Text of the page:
"The Sandstorm That Swallowed Metropolis" is a tale worth reading.  It describes the first conflict between Superman and the DC Bronze-Age villain, Kobra.  In order to keep the Man of Steel at bay while pulling his latest master crime, Kobra first expends considerable resources in uncovering Superman's secret identity.  Then, the villain uses his super-scientific equipment to bring Jonathan and Martha Kent to the present---holding them suspended in a time-stasis bubble---as hostages to keep Superman at bay.

The Kents held motionless in the bubble are the old Kents, which provides the opening for Superman's reverie.  He recalls how, as Superboy, after the Kents had ingested the youth serum, he had expected many more happy years with his foster-parents.  However, immediately following his high-school graduation, the youth serum had begun to wear off.  By the shank of that summer, they were back to being the old Kents, again.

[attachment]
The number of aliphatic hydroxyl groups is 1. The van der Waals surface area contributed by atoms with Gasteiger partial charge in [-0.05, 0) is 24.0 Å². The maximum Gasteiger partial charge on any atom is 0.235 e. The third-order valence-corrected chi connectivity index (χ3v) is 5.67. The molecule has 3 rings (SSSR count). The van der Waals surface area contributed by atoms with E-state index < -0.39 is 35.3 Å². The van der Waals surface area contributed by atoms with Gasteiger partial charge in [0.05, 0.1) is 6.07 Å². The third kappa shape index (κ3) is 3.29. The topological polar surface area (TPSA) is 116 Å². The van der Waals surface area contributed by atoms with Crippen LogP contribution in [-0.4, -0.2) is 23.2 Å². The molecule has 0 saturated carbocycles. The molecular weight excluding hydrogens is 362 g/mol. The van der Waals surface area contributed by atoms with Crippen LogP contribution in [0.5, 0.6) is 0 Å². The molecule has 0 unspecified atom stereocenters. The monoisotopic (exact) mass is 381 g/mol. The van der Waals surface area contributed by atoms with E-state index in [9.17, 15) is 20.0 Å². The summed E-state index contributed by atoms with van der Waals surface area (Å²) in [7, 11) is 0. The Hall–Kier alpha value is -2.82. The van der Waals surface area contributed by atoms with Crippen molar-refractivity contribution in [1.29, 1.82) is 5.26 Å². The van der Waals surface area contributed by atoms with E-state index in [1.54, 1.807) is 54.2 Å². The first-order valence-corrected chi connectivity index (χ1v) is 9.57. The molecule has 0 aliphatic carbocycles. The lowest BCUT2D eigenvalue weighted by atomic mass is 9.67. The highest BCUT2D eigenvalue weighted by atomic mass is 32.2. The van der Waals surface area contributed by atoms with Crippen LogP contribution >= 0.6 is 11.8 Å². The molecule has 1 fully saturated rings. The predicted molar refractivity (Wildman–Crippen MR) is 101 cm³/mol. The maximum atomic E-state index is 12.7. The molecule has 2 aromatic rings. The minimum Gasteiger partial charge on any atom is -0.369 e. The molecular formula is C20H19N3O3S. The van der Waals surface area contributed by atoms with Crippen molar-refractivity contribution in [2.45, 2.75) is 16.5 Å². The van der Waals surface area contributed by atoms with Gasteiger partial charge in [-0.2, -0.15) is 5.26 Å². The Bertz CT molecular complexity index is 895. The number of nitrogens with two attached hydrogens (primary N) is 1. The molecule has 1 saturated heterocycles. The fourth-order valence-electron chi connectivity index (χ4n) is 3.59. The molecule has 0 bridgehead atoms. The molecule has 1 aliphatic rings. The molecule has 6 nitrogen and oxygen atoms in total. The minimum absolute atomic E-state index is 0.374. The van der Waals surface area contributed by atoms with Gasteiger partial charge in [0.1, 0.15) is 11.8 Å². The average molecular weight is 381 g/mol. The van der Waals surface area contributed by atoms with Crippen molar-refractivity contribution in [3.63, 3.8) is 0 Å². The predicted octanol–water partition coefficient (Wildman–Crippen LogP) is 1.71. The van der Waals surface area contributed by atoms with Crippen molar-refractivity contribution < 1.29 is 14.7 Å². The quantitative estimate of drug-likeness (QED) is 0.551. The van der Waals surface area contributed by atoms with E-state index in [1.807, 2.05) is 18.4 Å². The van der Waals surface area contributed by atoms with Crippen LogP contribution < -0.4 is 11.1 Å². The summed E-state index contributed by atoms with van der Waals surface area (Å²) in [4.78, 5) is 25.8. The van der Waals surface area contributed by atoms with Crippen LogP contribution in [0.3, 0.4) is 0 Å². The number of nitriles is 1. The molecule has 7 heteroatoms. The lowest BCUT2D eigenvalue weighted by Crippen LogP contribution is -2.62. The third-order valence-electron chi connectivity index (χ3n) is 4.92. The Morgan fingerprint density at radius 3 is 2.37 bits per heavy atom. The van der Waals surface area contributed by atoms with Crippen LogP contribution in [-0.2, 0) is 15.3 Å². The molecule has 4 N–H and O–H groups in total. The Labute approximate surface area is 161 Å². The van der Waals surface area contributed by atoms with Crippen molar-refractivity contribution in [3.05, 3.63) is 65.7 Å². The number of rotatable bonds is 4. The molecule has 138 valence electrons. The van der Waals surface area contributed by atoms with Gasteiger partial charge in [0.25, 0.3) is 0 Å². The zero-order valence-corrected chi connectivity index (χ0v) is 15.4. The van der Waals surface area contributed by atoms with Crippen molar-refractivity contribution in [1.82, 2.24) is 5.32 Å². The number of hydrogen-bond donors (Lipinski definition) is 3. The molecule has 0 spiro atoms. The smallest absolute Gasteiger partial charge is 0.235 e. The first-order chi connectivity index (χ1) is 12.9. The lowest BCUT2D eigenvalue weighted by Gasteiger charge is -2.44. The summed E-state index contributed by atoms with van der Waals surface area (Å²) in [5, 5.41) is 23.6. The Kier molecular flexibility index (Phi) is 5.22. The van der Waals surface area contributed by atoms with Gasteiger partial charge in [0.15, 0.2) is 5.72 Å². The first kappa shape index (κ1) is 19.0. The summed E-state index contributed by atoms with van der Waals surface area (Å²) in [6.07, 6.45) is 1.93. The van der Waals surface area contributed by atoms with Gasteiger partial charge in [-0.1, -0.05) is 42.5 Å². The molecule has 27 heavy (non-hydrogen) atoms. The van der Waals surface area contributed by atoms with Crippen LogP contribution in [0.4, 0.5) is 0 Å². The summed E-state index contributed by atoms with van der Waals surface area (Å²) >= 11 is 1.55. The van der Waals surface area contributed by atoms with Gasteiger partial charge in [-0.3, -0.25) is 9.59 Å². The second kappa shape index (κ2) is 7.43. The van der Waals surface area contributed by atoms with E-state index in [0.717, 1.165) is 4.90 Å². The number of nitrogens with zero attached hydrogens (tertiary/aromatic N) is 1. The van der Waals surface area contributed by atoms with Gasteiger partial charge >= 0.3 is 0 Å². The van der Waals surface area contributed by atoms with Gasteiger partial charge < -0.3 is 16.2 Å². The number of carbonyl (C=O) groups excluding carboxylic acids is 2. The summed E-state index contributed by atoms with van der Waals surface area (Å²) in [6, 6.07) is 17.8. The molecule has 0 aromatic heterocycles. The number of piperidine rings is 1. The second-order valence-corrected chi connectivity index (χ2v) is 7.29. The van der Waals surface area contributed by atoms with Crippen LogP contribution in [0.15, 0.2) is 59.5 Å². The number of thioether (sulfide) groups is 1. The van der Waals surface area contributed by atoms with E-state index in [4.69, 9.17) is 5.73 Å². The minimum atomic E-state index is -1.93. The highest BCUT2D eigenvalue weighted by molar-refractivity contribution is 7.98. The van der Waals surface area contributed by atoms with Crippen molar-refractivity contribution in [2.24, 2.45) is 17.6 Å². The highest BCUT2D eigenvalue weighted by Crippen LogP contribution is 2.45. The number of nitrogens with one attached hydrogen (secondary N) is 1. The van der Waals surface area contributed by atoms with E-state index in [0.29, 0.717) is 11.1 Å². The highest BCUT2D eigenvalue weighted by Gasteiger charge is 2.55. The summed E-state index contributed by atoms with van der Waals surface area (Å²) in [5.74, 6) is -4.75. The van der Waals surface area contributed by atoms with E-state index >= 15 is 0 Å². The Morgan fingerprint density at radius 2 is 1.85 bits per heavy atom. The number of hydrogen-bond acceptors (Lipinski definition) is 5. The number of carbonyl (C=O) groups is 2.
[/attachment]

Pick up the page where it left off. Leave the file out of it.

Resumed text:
Obviously, Superman saves the day, defeating Kobra and rescuing his foster-parents.  There are some poignent scenes in the aftermath.  Superman longs to speak with his parents, hear them again, one last time, but doesn't dare free them from the time-stasis bubble for fear of disrupting the time stream.  And when he returns them to the point in the past from which they had been taken, he discovers that Kobra had abducted them a week before their fateful vacation in the Caribbean.  So in effect, he is returning them to their deaths.